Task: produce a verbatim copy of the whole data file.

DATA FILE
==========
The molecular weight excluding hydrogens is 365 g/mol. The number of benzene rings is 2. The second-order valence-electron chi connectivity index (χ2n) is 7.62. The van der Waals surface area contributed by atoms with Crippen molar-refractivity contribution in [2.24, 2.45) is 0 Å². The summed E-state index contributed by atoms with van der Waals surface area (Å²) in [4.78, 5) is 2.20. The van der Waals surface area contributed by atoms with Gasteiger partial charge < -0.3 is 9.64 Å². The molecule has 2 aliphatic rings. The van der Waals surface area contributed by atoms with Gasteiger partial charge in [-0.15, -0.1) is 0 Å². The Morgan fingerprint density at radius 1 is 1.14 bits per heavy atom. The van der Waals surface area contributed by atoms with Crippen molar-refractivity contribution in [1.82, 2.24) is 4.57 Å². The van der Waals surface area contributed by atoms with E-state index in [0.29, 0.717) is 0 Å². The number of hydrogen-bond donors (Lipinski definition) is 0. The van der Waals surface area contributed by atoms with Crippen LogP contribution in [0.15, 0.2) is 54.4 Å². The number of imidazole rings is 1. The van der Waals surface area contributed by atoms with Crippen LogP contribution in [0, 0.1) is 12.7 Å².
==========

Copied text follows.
The molecular weight excluding hydrogens is 365 g/mol. The number of benzene rings is 2. The second-order valence-electron chi connectivity index (χ2n) is 7.62. The van der Waals surface area contributed by atoms with Crippen molar-refractivity contribution in [2.24, 2.45) is 0 Å². The summed E-state index contributed by atoms with van der Waals surface area (Å²) in [4.78, 5) is 2.20. The van der Waals surface area contributed by atoms with Gasteiger partial charge < -0.3 is 9.64 Å². The molecule has 2 aliphatic rings. The van der Waals surface area contributed by atoms with Gasteiger partial charge in [-0.15, -0.1) is 0 Å². The Morgan fingerprint density at radius 1 is 1.14 bits per heavy atom. The van der Waals surface area contributed by atoms with Crippen molar-refractivity contribution in [1.82, 2.24) is 4.57 Å². The van der Waals surface area contributed by atoms with E-state index in [0.29, 0.717) is 0 Å². The number of hydrogen-bond donors (Lipinski definition) is 0. The van der Waals surface area contributed by atoms with Crippen LogP contribution in [0.15, 0.2) is 54.4 Å². The number of imidazole rings is 1. The van der Waals surface area contributed by atoms with Crippen LogP contribution in [0, 0.1) is 12.7 Å².